Copyright 2007 Toronto Star Newspapers, Ltd.
The Toronto Star
January 23, 2007 Tuesday
By Chris Fournier, Bloomberg News
From Lexis Nexis
The "probability is growing" that Toronto-based Rogers will buy Calgary-based Shaw, the second-largest cable company, because the combination of the two would create the most shareholder value, according to National Bank analyst Greg MacDonald.
"Rogers offers the greatest potential operating synergies, which could drive further value" after a deal, MacDonald wrote in a note to clients yesterday. "Rogers could pay up to the low-mid $50 per share for Shaw before its stock would experience any real weakness."
Rogers and Shaw have taken customers from telephone companies including BCE Inc. by offering cheaper phone service via cable lines.
In fact, Rogers has surpassed BCE in market value for the first time. Last week, it ended trading on the Toronto Stock Exchange with a value of $24 billion. BCE, the country's biggest telephone company, was worth $23.8 billion.
Canadian phone companies lost an estimated 8 percent of their residential customers in 2006 as subscribers switched to cable, according to Convergence Consulting Group Ltd.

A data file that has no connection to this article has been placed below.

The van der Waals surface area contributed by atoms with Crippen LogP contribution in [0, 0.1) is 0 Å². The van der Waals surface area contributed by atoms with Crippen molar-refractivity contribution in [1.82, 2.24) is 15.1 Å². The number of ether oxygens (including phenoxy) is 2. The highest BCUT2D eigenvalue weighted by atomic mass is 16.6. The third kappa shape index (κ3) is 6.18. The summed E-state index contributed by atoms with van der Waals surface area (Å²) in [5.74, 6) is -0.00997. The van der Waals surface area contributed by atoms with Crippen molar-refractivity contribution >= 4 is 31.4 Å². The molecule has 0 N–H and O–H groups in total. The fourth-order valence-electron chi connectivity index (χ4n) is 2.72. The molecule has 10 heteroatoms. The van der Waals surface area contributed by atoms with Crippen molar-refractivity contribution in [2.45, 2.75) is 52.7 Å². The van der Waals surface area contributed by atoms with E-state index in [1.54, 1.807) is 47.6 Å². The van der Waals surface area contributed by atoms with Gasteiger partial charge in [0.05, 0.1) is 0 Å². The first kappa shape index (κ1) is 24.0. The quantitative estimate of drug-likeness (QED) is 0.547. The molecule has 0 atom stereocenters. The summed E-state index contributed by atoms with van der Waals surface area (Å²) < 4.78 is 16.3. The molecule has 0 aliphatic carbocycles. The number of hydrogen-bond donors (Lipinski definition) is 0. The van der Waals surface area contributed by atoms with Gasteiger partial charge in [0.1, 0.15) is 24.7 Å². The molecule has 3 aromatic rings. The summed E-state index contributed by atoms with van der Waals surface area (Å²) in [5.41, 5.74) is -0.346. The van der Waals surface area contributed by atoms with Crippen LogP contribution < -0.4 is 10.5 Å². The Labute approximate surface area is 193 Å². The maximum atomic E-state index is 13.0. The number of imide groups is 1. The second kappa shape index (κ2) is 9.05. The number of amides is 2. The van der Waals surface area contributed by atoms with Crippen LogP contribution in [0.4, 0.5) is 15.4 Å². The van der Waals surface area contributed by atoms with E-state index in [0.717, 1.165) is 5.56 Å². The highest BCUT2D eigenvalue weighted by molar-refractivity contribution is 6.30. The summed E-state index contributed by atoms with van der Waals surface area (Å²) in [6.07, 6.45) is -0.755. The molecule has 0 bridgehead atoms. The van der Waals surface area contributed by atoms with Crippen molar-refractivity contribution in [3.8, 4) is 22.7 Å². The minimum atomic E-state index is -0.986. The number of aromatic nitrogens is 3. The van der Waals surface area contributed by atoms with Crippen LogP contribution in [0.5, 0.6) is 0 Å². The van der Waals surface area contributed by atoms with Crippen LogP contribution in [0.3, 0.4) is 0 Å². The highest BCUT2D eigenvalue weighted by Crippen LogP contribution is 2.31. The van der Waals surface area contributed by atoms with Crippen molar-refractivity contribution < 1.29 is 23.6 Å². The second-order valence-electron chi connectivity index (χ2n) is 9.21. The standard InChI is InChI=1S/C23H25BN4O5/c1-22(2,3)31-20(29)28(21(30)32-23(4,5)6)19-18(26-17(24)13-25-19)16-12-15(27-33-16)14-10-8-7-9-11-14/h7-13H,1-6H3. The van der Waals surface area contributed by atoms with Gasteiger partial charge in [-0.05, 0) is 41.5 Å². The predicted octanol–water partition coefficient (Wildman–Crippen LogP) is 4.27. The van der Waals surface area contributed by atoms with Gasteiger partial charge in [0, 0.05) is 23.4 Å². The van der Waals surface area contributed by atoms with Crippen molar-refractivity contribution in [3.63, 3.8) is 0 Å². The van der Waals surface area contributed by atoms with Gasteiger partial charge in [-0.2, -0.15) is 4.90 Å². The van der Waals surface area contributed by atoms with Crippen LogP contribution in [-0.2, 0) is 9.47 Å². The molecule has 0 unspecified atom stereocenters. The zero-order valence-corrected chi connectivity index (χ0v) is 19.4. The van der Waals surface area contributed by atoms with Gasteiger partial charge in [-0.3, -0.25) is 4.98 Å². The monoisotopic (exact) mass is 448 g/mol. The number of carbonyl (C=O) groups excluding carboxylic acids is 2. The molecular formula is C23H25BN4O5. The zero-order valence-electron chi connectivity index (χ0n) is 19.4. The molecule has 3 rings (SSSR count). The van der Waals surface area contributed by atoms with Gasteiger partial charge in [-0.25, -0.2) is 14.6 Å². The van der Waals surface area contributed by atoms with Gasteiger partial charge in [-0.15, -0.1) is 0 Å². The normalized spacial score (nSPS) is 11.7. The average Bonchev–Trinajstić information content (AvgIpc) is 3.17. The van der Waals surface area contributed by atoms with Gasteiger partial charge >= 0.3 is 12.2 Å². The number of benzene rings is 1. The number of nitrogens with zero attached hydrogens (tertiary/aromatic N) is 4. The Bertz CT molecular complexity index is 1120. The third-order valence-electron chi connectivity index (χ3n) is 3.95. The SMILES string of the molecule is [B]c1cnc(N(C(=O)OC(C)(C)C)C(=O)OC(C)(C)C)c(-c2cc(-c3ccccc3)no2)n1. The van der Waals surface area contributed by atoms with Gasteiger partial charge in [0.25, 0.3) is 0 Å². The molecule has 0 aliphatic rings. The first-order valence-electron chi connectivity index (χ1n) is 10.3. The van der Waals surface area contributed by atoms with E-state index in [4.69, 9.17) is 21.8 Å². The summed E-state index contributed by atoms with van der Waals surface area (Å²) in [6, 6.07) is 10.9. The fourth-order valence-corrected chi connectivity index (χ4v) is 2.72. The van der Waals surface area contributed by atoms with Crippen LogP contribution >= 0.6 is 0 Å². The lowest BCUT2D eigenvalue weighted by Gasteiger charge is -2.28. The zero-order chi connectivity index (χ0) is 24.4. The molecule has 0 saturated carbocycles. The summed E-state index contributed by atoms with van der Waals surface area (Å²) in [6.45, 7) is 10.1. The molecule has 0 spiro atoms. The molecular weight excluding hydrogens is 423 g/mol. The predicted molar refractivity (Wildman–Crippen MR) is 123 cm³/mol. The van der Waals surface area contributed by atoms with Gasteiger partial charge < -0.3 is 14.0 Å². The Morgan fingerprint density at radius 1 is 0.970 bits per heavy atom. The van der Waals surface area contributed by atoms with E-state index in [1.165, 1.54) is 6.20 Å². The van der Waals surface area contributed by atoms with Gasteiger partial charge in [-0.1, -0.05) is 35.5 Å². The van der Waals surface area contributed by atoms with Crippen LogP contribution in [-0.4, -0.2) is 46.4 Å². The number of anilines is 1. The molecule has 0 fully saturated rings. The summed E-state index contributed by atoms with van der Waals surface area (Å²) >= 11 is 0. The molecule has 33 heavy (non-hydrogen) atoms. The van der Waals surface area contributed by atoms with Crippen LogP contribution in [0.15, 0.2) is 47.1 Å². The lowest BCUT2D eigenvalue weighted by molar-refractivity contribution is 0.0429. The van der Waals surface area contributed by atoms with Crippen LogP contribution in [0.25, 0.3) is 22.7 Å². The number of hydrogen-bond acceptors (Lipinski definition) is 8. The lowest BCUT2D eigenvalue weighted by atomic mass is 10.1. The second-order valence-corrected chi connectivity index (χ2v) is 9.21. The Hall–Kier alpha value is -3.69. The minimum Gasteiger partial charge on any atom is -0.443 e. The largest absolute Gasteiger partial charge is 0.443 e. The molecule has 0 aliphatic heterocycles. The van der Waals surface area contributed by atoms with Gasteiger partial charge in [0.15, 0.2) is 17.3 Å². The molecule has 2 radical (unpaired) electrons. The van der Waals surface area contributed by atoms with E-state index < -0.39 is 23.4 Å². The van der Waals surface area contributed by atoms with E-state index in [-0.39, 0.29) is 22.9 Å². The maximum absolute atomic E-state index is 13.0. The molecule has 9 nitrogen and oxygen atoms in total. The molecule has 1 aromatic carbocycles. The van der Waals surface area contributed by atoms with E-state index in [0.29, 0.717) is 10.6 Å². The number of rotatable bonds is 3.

Shares of Rogers, which have tripled in the past three years, reached a record $38.79 on Jan. 15. Rogers reported on Jan. 8 that its cable-phone subscribers rose threefold in the fourth quarter to 95,100.
Shaw stock, which has more than doubled in two years, reached a record $43.81 on Jan. 12. A day earlier, Shaw said first-quarter profit rose 7.2 percent, more than analysts had estimated, after the company added 18 percent more subscribers to its digital-phone service.
MacDonald, who rates Rogers "outperform" and Shaw "sector perform," said a merger might create $1.9 billion to $2.2 billion in value for Shaw, or $8 to $10 a share."Valuation is a consideration for both stocks, since the Shaw family may favour Rogers equity to cash for tax purposes," MacDonald wrote.
Surpassing BCE in stock market value highlights Rogers' success in capitalizing on demand for cellphones, high-speed Internet and video downloads, while BCE has struggled amid an exodus of fixed-line customers.
"The market is willing to pay for the growth and the positioning of Rogers," said Stephen Gauthier, a partner in Montreal-based investment firm Gauthier & Cie., which oversees investments including a stake in Rogers.
"I'm happy that investors have recognized the value of this company."
BCE, whose shares have gained 11 percent over three years, has shed units to focus on its Bell Canada phone operations. In December, it sold its satellite communications business and raised its dividend to attract investors.